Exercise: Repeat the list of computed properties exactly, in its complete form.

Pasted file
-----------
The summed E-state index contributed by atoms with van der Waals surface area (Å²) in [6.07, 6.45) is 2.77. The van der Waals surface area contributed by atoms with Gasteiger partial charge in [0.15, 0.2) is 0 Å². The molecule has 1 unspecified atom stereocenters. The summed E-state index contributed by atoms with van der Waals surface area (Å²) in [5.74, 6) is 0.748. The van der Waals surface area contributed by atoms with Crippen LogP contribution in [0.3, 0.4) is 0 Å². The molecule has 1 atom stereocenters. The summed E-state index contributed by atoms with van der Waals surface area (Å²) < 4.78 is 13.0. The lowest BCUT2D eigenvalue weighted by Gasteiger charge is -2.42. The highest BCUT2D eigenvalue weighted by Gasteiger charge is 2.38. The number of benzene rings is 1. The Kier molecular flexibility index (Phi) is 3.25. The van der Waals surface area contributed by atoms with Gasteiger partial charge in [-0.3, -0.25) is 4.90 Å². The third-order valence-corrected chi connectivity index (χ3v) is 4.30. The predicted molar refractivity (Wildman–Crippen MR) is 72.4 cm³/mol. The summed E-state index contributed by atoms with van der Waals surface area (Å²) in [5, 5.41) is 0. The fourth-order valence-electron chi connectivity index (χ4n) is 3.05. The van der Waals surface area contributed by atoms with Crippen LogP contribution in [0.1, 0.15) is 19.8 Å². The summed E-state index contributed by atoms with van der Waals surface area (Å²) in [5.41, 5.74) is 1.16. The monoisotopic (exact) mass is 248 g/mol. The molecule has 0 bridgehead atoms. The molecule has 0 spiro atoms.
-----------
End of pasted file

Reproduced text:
The summed E-state index contributed by atoms with van der Waals surface area (Å²) in [6.07, 6.45) is 2.77. The van der Waals surface area contributed by atoms with Gasteiger partial charge in [0.15, 0.2) is 0 Å². The molecule has 1 unspecified atom stereocenters. The summed E-state index contributed by atoms with van der Waals surface area (Å²) in [5.74, 6) is 0.748. The van der Waals surface area contributed by atoms with Crippen LogP contribution in [0.3, 0.4) is 0 Å². The molecule has 1 atom stereocenters. The summed E-state index contributed by atoms with van der Waals surface area (Å²) < 4.78 is 13.0. The lowest BCUT2D eigenvalue weighted by Gasteiger charge is -2.42. The highest BCUT2D eigenvalue weighted by Gasteiger charge is 2.38. The number of benzene rings is 1. The Kier molecular flexibility index (Phi) is 3.25. The van der Waals surface area contributed by atoms with Gasteiger partial charge in [-0.3, -0.25) is 4.90 Å². The third-order valence-corrected chi connectivity index (χ3v) is 4.30. The predicted molar refractivity (Wildman–Crippen MR) is 72.4 cm³/mol. The summed E-state index contributed by atoms with van der Waals surface area (Å²) in [5, 5.41) is 0. The fourth-order valence-electron chi connectivity index (χ4n) is 3.05. The van der Waals surface area contributed by atoms with Crippen LogP contribution in [0.1, 0.15) is 19.8 Å². The summed E-state index contributed by atoms with van der Waals surface area (Å²) in [5.41, 5.74) is 1.16. The monoisotopic (exact) mass is 248 g/mol. The molecule has 0 bridgehead atoms. The molecule has 0 spiro atoms.